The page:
These men did not believe in the inherent authority of the Commander in Chief and Supervisor of the Unitary Executive to ignore the law, whether he called himself the King and claimed Divine Right or President elected by a minority of the citizenry. They believed in retaining not only their rights, and the right and obligation to revolt. They also believed in the retaining the cannons, the weapons of war, to enable them to exercise those rights and duties to overthrow despots not merely foreign, but domestic.
It is all well and good to try to claim that
A well regulated Militia being necessary to the security of a free State, the right of the people to keep and bear Arms shall not be infringed.
means something else, but as the men who laid down their lives in Concord on Patriot's Day, April 19, 1775, demonstrated, the men who hallowed this ground did so in defense of the right to bear cannon, and the right to revolt. And it was not merely the men of the Commonwealth who believed this. In response to Shay's Rebellion, a little more than a dozen years later the Virginian Thomas Jefferson wrote:
A little rebellion now and then is a good thing. ...God forbid we should ever be twenty years without such a rebellion. The people cannot be all, and always, well informed. The part which is wrong will be discontented, in proportion to the importance of the facts they misconceive. If they remain quiet under such misconceptions, it is lethargy, the forerunner of death to the public liberty. ...And what country can preserve its liberties, if its rulers are not warned from time to time, that this people preserve the spirit of resistance? Let them take arms. The remedy is to set them right as to the facts, pardon and pacify them. What signify a few lives lost in a century or two? The tree of liberty must be refreshed from time to time, with the blood of patriots and tyrants. It is its natural manure.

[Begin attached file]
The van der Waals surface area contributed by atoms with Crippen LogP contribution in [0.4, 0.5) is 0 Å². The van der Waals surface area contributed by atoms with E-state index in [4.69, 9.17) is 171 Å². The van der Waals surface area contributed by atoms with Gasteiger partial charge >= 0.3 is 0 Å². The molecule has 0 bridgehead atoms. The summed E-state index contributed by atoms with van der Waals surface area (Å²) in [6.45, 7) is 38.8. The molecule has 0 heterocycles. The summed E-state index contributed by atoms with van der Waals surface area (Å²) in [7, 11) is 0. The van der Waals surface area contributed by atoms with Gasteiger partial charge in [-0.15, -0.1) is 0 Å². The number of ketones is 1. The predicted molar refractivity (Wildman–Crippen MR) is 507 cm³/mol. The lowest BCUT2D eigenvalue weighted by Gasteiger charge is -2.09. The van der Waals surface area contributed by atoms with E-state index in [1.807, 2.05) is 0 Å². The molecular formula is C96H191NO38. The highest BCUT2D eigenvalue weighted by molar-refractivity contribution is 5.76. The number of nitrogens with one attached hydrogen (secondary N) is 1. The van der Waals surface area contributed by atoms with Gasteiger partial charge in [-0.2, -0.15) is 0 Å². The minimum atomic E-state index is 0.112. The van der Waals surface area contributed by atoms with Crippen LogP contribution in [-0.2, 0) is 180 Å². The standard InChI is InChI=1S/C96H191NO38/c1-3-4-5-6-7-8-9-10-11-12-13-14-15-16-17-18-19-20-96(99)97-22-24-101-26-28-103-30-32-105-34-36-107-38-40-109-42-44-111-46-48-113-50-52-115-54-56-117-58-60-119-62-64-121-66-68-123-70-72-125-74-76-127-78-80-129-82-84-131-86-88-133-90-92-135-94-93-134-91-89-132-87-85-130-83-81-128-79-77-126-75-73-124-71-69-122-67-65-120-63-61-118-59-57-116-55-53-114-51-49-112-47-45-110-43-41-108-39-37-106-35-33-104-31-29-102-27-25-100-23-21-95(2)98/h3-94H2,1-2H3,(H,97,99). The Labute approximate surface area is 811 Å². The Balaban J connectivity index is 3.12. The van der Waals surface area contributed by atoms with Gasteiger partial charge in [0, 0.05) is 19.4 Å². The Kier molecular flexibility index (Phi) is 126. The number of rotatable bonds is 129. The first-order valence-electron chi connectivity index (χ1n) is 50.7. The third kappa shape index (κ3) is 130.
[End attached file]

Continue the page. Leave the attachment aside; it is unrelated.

And here's the paradox of liberty. This country whose founding documents proclaim the right of revolution, the right of the populace to be armed enabling such a revolution, was the site of a singular event, as a man dressed in colonial garb at the foot of the Concord obelisk pointed out to me yesterday. Twenty two years after the Battle of Concord, John Adams, the cousin of the other dangerous radical who fled with Hancock, was inaugurated as President, under the following history making conditions.
- The outgoing Head of State was still alive
- The incoming Head of State was not related to the outgoing
- The turnover was entirely peaceful
- The incoming and outgoing Heads of State disagreed about major policies
- The military was not involved
The country that believed in and was based on the right of revolt—armed revolt—was the birthplace of the entirely peaceful and orderly change of government.
And so, I disagree with those who seek to keep assault rifles and other weapons of war out of citizen's hands, to confine them only to duly appointed representatives of the government. Men died hallowing the ground where I pray in defense of just the opposite.
I met another man on the path of this sacred place, one who disagreed with some of what I have said in this series, who quoted me an old Shi'ite proverb that Iblis, the devil, was the first to reason by analogy, and that underscores the admonition that I usually end my blog postings with: Don't believe me. Read and research for yourself. Think and pray. Discuss with those who not only agree with you, but those who do not. Make your own decisions and act to preserve your country.
Be a Free Voice, the Voice of Liberty